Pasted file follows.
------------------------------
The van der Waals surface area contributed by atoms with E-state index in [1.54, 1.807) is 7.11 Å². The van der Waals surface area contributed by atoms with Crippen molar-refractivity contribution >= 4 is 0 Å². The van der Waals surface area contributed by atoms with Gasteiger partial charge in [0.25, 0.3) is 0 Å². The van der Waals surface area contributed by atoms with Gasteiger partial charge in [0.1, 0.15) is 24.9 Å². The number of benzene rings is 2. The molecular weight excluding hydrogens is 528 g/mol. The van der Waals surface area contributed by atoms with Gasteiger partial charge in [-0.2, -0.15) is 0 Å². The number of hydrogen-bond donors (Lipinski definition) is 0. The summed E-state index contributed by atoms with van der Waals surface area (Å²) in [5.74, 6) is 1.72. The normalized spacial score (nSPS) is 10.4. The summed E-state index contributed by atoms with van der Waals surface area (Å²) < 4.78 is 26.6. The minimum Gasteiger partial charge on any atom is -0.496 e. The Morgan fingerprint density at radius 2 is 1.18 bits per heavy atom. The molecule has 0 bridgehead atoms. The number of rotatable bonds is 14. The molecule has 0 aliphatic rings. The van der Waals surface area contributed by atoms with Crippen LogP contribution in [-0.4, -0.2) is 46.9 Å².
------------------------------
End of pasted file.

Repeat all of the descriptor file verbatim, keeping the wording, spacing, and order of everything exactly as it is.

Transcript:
The van der Waals surface area contributed by atoms with E-state index in [1.54, 1.807) is 7.11 Å². The van der Waals surface area contributed by atoms with Crippen molar-refractivity contribution >= 4 is 0 Å². The van der Waals surface area contributed by atoms with Gasteiger partial charge in [0.25, 0.3) is 0 Å². The van der Waals surface area contributed by atoms with Gasteiger partial charge in [0.1, 0.15) is 24.9 Å². The number of benzene rings is 2. The molecular weight excluding hydrogens is 528 g/mol. The van der Waals surface area contributed by atoms with Gasteiger partial charge in [-0.2, -0.15) is 0 Å². The number of hydrogen-bond donors (Lipinski definition) is 0. The summed E-state index contributed by atoms with van der Waals surface area (Å²) in [5.74, 6) is 1.72. The normalized spacial score (nSPS) is 10.4. The summed E-state index contributed by atoms with van der Waals surface area (Å²) < 4.78 is 26.6. The minimum Gasteiger partial charge on any atom is -0.496 e. The Morgan fingerprint density at radius 2 is 1.18 bits per heavy atom. The molecule has 0 bridgehead atoms. The number of rotatable bonds is 14. The molecule has 0 aliphatic rings. The van der Waals surface area contributed by atoms with Crippen LogP contribution in [-0.4, -0.2) is 46.9 Å².